As grand and visually staggering as they are, palaces have as much personality, warmth and charm as the royals who once dreamed in them. They hold clues to the ambitions that animated an empire. Let’s travel via the Sarmaya archive to six such posh addresses once designed to be centre of the world and the seat of all earthly power.
Unlike their contemporaries in far-flung Rajasthan, the Nizams of Hyderabad went wide, not high when planning their epic mansions. The Chowmahallah Palace is a great example. Originally spread over 45 acres and located close to the Charminar and Mecca Masjid in what was once the heart of the city, the Chowmahallah complex has two enormous courtyards built around water features—the first is ringed by four palaces (hence the name) and the second by rows of administrative quarters and guesthouses. In the 1750s, when the fourth Nizam of Hyderabad Salabat Jung started work on the palace, the trend of neoclassical architecture was sweeping through Europe—the Chowmahallah’s classical, almost austere lines betray their allegiance to this movement. After the departure of the Nizam’s family, the complex fell into ruin and shrank to less than a third of its size. It was restored to UNESCO award-winning perfection in the early Naughties and today houses the royal family’s collection of crystal chandeliers, vintage cars and weaponry.
Royal Palace, Junagadh
Junagadh was one of the few princely states to resist joining the Indian union after the British left in 1947. The Babi Nawabs who ruled the land pledged allegiance to Pakistan and fled there once a state-wide referendum made it clear that their subjects professed no such loyalties. During their reign, the Nawabs lived lavishly in palaces that boasted a profusion of architectural styles, from Gothic to Islamic to European. They were especially partial to cockscrew stairways and domes. Today, the palace houses a museum that displays the furniture, weapons and personal effects of the Babi Nawabs. The last Nawab, Muhammad Mahabat Khanji III, was a beloved eccentric who is best remembered for his love of dogs; he would perform elaborate wedding ceremonies for his prized pedigrees to which dignitaries from nearby kingdoms were invited. But he’s also the reason the Asiatic lion survived extinction. By preserving parts of the Gir forest as a sanctuary and forbidding the hunting of the big cat in his kingdom, this Muslim ruler became the savior of the animal that would later come to symbolise Gujarati asmita or pride.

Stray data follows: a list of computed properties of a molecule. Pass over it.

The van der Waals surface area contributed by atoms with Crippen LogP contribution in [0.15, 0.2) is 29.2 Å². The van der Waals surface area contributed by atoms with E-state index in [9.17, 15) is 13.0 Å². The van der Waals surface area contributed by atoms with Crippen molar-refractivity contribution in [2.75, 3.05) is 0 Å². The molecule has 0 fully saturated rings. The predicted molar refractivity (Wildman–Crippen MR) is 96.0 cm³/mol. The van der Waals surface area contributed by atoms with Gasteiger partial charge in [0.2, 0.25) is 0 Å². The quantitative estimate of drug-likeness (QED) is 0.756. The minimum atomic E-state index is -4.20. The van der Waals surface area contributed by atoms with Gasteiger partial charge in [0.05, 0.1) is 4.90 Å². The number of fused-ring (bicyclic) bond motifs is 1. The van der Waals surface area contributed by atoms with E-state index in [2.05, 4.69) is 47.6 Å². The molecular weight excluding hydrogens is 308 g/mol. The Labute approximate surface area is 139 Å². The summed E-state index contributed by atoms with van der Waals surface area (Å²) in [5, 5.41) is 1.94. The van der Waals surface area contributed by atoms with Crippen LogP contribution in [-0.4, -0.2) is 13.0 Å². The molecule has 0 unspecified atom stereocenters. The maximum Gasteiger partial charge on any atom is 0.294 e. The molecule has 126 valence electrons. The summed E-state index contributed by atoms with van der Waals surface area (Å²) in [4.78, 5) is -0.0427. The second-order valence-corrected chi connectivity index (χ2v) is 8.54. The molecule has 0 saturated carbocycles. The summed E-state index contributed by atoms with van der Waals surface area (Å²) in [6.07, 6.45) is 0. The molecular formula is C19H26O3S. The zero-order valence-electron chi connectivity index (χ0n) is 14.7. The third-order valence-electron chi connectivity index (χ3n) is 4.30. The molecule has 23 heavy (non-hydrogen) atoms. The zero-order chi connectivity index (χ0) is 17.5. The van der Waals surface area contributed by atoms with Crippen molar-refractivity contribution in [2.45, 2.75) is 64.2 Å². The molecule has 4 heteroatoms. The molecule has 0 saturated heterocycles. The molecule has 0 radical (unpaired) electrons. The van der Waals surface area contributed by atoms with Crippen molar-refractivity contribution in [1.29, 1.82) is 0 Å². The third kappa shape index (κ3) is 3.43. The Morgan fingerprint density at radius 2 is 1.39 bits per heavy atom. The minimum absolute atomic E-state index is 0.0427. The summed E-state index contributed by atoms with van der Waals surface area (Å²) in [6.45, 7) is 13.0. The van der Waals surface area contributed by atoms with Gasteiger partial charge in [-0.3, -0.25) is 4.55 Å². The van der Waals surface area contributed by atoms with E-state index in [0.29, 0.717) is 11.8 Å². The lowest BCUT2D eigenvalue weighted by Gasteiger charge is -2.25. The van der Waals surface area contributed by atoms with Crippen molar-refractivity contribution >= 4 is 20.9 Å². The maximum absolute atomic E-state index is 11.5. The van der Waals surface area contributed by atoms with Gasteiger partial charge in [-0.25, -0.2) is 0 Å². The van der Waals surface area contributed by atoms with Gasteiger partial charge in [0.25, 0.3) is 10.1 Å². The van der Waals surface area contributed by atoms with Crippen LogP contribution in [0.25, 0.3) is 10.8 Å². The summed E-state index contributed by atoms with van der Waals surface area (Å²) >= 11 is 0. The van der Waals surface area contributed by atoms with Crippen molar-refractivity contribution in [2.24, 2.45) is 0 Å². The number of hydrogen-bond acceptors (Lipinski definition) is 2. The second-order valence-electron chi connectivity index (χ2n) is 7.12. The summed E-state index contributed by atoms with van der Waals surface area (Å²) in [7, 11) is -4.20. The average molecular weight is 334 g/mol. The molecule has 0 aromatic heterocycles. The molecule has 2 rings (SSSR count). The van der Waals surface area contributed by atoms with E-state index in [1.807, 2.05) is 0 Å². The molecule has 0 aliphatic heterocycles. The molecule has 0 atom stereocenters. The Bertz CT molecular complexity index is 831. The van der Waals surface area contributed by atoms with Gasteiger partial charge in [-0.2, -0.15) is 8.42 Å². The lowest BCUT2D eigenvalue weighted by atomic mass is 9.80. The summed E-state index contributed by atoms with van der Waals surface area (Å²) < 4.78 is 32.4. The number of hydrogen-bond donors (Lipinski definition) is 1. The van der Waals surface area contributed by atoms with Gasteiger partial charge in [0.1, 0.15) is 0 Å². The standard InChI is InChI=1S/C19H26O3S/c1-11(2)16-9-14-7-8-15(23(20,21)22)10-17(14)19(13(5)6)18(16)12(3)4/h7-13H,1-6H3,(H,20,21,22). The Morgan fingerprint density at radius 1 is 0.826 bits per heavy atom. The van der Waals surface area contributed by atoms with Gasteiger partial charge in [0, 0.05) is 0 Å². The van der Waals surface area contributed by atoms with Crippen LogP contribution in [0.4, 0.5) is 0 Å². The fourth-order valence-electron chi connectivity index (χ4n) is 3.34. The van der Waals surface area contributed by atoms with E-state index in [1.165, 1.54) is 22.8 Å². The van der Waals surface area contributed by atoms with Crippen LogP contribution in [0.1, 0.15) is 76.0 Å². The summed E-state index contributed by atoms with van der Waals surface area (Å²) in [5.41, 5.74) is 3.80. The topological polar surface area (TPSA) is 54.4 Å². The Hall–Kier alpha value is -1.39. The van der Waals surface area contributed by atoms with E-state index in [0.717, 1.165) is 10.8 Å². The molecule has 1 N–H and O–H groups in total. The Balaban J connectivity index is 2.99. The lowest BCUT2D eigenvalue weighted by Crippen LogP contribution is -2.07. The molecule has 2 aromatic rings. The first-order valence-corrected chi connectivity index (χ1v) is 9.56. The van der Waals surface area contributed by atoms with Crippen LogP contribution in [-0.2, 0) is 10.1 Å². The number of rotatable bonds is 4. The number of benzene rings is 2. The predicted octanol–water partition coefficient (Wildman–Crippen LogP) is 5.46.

Kaiser Bagh, Lucknow
Wajid Ali Shah, the most colourful of Lucknow’s Nawabs, designed a whole neighbourhood around his palace that would house his harem and royal guests, not to mention all the pleasure gardens and sun-splashed pavilions his poetic soul desired. The Kaiser Bagh or Qaiserbagh complex was built in 1847 to be a sprawling town in itself, complete with bazaars, courts and mosques. But the ill-fated Nawab, whose reign overlapped with growing aggression from Britain’s imperial army, was not destined to live in this palace of his dreams for very long. In 1856, his kingdom was annexed by the East India Company and he was exiled to Kolkata. Upon his departure, his second wife, Begum Hazrat Mahal, took on the reins of the empire and held her own against the British army during the Uprising of 1857. It was in the Kaiser Bagh complex that the empress took shelter. Once her army of rebels was defeated, the imperial forces plundered and looted the palace complex, leaving behind a shell of what it once was.